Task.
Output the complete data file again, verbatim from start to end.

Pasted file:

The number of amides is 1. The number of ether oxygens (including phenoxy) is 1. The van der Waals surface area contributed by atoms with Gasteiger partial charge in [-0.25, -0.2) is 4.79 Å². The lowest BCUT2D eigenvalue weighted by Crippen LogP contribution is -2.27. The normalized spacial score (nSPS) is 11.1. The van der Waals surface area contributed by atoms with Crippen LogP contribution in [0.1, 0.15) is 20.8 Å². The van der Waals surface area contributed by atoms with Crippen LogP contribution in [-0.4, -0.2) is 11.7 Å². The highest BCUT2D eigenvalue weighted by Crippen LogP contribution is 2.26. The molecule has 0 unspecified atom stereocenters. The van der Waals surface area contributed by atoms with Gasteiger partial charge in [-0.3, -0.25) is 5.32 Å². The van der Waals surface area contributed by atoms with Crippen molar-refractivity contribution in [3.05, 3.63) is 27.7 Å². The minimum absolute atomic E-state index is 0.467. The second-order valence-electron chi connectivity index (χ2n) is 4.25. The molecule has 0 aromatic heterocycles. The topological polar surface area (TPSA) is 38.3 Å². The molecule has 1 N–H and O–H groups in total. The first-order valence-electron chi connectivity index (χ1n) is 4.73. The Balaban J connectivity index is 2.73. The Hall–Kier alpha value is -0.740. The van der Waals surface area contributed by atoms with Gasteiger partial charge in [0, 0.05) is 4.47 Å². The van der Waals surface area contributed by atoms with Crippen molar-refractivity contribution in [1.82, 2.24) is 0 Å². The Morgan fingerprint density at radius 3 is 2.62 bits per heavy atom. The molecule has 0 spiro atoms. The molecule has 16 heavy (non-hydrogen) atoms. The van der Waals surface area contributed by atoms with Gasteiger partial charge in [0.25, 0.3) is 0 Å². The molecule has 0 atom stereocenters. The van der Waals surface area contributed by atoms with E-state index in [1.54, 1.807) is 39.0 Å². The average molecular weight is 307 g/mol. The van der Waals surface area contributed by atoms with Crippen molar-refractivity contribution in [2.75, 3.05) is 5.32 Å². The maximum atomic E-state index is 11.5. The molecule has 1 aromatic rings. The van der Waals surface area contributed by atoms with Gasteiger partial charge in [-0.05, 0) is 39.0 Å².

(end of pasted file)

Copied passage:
The number of amides is 1. The number of ether oxygens (including phenoxy) is 1. The van der Waals surface area contributed by atoms with Gasteiger partial charge in [-0.25, -0.2) is 4.79 Å². The lowest BCUT2D eigenvalue weighted by Crippen LogP contribution is -2.27. The normalized spacial score (nSPS) is 11.1. The van der Waals surface area contributed by atoms with Crippen LogP contribution in [0.1, 0.15) is 20.8 Å². The van der Waals surface area contributed by atoms with Crippen LogP contribution in [-0.4, -0.2) is 11.7 Å². The highest BCUT2D eigenvalue weighted by Crippen LogP contribution is 2.26. The molecule has 0 unspecified atom stereocenters. The van der Waals surface area contributed by atoms with Gasteiger partial charge in [-0.3, -0.25) is 5.32 Å². The van der Waals surface area contributed by atoms with Crippen molar-refractivity contribution in [3.05, 3.63) is 27.7 Å². The minimum absolute atomic E-state index is 0.467. The second-order valence-electron chi connectivity index (χ2n) is 4.25. The molecule has 0 aromatic heterocycles. The topological polar surface area (TPSA) is 38.3 Å². The molecule has 1 N–H and O–H groups in total. The first-order valence-electron chi connectivity index (χ1n) is 4.73. The Balaban J connectivity index is 2.73. The Hall–Kier alpha value is -0.740. The van der Waals surface area contributed by atoms with Gasteiger partial charge in [0, 0.05) is 4.47 Å². The van der Waals surface area contributed by atoms with Crippen molar-refractivity contribution in [1.82, 2.24) is 0 Å². The Morgan fingerprint density at radius 3 is 2.62 bits per heavy atom. The molecule has 0 spiro atoms. The molecule has 16 heavy (non-hydrogen) atoms. The van der Waals surface area contributed by atoms with Gasteiger partial charge in [0.25, 0.3) is 0 Å². The molecule has 0 atom stereocenters. The van der Waals surface area contributed by atoms with E-state index in [1.54, 1.807) is 39.0 Å². The average molecular weight is 307 g/mol. The van der Waals surface area contributed by atoms with Crippen molar-refractivity contribution in [2.75, 3.05) is 5.32 Å². The maximum atomic E-state index is 11.5. The molecule has 1 aromatic rings. The van der Waals surface area contributed by atoms with Gasteiger partial charge in [-0.05, 0) is 39.0 Å².